2. Louisa Van Velsor Whitman (1795–1873) married Walter Whitman, Sr., in 1816; together they had nine children, of whom Walt Whitman was the second. For more information on Louisa and her letters, see Wesley Raabe, "'walter dear': The Letters from Louisa Van Velsor Whitman to Her Son Walt" and Sherry Ceniza, "Whitman, Louisa Van Velsor (1795–1873)." [back]

3. Charles Louis Heyde (1822–1892), a French-born landscape painter, married Hannah Louisa Whitman (1823–1908), Walt Whitman's sister, and they lived in Burlington, Vermont. Charles Heyde was infamous among the Whitmans for his often offensive letters and poor treatment of Hannah. Louisa Van Velsor Whitman often spoke disparagingly of Heyde in her letters to Walt: "i had a letter or package from charley hay three sheets of foolscap paper and a fool wrote on them" (see her March 24, 1868 to Walt).  [back]

4. Thomas Jefferson Whitman (1833–1890), known as "Jeff," was the son of Louisa Van Velsor Whitman and Walter Whitman, Sr., and Walt Whitman's favorite brother. In early adulthood he worked as a surveyor and topographical engineer. In the 1850s he began working for the Brooklyn Water Works, at which he remained employed through the Civil War. In 1867 Jeff became Superintendent of Water Works in St. Louis and became a nationally recognized name in civil engineering. For more on Jeff, see "Whitman, Thomas Jefferson (1833–1890)." [back]

5. Hannah Louisa (Whitman) Heyde (1823–1908), Louisa Van Velsor Whitman's youngest daughter, resided in Burlington, Vermont, with husband Charles L. Heyde. The phrase "began with saying" that precedes Hannah's name marks the beginning of Louisa Van Velsor's excerpt from Charles Heyde's letter, which continues on to the next page. At the conclusion of her excerpt, she wrote, "all this i have copied from his letter." Also see note 6 below for "he says," a phrase marked in the manuscript. [back]

6. Walt's late-November or early December letter to Hannah (Whitman) Heyde is not extant.  [back]

7. Above the words "he says" is a mark that resembles a curly brace. Because the horizontal curved mark intersects the curved mark after the word "next" in the line above, it may seem that the intent is to insert the word "he says" after the word "next" in the line above. However, Louisa Van Velsor Whitman explains the mark five lines below; she has "copied from his letter except where i marked above." This horizontal curved line is Louisa's mark to indicate that she is not quoting these two words from Charles L. Heyde's letter: they are her own words rather than a quotation from his letter. The mark after "next" is her usual closing mark for a phrase, which functions rhetorically to close a phrase but may resemble a closing parenthesis mark or a vertical pipe. Though the closing mark after "next" and the curved line enclosing "he says" intersect physically on the page, their function is not related. [back]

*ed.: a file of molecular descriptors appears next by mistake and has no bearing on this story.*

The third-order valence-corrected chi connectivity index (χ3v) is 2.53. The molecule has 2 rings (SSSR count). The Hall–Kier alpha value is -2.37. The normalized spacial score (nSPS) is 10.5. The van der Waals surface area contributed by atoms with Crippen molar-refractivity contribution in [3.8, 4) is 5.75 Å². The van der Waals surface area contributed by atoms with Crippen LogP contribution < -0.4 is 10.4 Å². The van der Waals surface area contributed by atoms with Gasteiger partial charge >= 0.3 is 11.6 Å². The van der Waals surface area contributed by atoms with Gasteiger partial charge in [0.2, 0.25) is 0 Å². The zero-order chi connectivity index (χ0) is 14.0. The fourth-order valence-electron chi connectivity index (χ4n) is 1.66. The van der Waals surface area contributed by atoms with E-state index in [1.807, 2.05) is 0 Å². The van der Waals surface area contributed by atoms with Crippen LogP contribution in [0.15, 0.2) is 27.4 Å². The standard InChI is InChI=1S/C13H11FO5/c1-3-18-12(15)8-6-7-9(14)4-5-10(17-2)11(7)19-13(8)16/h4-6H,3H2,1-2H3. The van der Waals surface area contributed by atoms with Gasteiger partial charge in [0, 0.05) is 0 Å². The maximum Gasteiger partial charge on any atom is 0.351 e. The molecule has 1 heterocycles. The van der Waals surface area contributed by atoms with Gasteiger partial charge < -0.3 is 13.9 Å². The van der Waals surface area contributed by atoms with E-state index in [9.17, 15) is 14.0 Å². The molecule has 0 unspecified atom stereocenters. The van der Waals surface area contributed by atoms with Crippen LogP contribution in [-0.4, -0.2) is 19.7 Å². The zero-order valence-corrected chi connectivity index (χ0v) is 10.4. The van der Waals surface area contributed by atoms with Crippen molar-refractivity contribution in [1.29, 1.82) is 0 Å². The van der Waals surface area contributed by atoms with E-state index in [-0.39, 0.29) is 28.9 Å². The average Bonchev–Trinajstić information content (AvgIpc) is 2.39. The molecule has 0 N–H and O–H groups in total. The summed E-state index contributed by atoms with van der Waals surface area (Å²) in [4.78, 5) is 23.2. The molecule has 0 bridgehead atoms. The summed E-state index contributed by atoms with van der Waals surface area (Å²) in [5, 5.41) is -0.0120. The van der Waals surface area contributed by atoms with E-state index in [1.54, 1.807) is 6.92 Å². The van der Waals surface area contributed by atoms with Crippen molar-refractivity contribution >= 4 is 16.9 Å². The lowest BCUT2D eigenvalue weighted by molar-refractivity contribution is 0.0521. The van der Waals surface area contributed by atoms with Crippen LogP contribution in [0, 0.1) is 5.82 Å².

8. Louisa, who was transcribing part of Charles Heyde's letter for Walt Whitman, appears to have written over a false start. After the letter "hy," the start of Heyde's name, she wrote over those letters with the word "himself." Heyde's letter, which she was transcribing, discusses Walt.  [back]

9. Martha Mitchell Whitman (1836–1873), known as "Mattie," was the wife of Thomas Jefferson "Jeff" Whitman, Walt Whitman's brother. She and Jeff had two daughters, Manahatta and Jessie Louisa. In 1868, Mattie and her daughters moved to St. Louis to join Jeff, who had moved there in 1867 to assume the position of Superintendent of Water Works. For more on Mattie, see Randall H. Waldron, ed., Mattie: The Letters of Martha Mitchell Whitman (New York: New York University Press, 1977), 1–26. [back]

10. Louisa Van Velsor Whitman also sought higher quality wine as a treatment for her daughter-in-law Martha Mitchell "Mattie" Whitman after throat surgery (see Louisa's November 18, 1868 letter to Walt Whitman). [back]